The governmental departments concerned should pay more attention to solve two problems—lack of due functions and unnecessary intervention. "Lack of due functions" indicates that state assets are not given a full play in the society and economy as their functions and distribution are not adjusted in time according to the country's different development stages and market changes. "Unnecessary intervention" means that nominally the State-owned Assets Supervision and Administration Commission of the State Council is an institution specially designed for managing state assets, while substantially it is a governmental department, which not only intervenes too much in the enterprises' management, but also undertakes many duties of administration. To be fair, since the State-owned Assets Supervision and Administration Commission was set up, the responsibilities of the investor have been determined, solving the problem of "many departments control, but none takes responsibility". This has played an important role in the rapid development of SOEs in the past decade. However, on account of some internal and external factors, the State-owned Assets Supervision and Administration Commission has increasingly expanded its due duties in administrating "personnel, affairs and assets", leading to a more serious mixing of governmental administration and enterprises' management.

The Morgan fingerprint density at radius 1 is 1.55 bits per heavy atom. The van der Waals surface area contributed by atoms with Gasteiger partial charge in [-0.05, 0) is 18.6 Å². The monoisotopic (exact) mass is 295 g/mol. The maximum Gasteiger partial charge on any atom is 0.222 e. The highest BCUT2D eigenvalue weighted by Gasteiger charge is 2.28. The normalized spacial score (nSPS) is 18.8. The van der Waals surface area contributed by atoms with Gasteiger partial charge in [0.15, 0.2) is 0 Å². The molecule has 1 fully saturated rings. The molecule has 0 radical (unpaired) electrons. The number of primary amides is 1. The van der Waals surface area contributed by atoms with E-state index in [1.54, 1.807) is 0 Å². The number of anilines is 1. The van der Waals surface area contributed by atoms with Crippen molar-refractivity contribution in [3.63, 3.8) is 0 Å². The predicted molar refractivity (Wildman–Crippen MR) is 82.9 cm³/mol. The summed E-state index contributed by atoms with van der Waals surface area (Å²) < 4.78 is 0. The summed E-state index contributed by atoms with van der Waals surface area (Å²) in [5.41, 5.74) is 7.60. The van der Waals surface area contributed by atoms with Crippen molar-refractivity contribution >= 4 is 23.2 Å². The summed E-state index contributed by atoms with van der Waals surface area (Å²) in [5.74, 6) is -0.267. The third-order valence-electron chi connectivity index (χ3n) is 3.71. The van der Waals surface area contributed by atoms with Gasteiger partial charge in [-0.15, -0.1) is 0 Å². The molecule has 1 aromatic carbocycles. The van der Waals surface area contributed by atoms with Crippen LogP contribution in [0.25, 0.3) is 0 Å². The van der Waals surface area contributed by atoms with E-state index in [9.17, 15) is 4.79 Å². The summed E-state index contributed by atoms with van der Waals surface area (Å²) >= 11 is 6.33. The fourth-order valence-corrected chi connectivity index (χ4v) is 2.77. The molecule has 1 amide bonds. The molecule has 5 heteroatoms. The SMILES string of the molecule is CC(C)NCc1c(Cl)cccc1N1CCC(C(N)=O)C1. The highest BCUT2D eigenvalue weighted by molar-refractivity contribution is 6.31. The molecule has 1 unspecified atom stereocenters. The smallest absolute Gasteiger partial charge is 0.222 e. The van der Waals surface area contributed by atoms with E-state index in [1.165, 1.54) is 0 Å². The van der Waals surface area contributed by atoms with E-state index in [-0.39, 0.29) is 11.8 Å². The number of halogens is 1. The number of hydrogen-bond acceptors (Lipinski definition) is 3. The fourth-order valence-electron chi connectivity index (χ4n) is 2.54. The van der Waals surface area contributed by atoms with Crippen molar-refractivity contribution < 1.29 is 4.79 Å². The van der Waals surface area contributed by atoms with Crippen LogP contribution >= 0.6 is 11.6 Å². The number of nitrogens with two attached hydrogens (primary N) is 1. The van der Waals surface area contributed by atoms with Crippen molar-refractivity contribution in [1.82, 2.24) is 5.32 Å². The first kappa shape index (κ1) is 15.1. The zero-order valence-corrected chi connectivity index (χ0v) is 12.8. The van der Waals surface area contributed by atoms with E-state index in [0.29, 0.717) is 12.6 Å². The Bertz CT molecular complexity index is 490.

The government is the institution to exercise the powers of stockholders, while serves as an administrative department which plays a leading role in state assets distribution and SOEs governance. Therefore, the reform of governmental departments is key to the reform of state economy. We should follow the principle of separating decision-making and implementation from supervision to improve the governmental management system of state assets, regulate governmental behaviors and identify the responsibilities of all relevant departments. We should follow the principle of separating ownership and management to improve corporate governance, eliminate improper administrative intervention and ensure enterprises' independent management in the market.

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1This paper discusses the central management system of state-owned assets. The local state-owned assets are different from those of the central government, which needs reform with taking local conditions into account.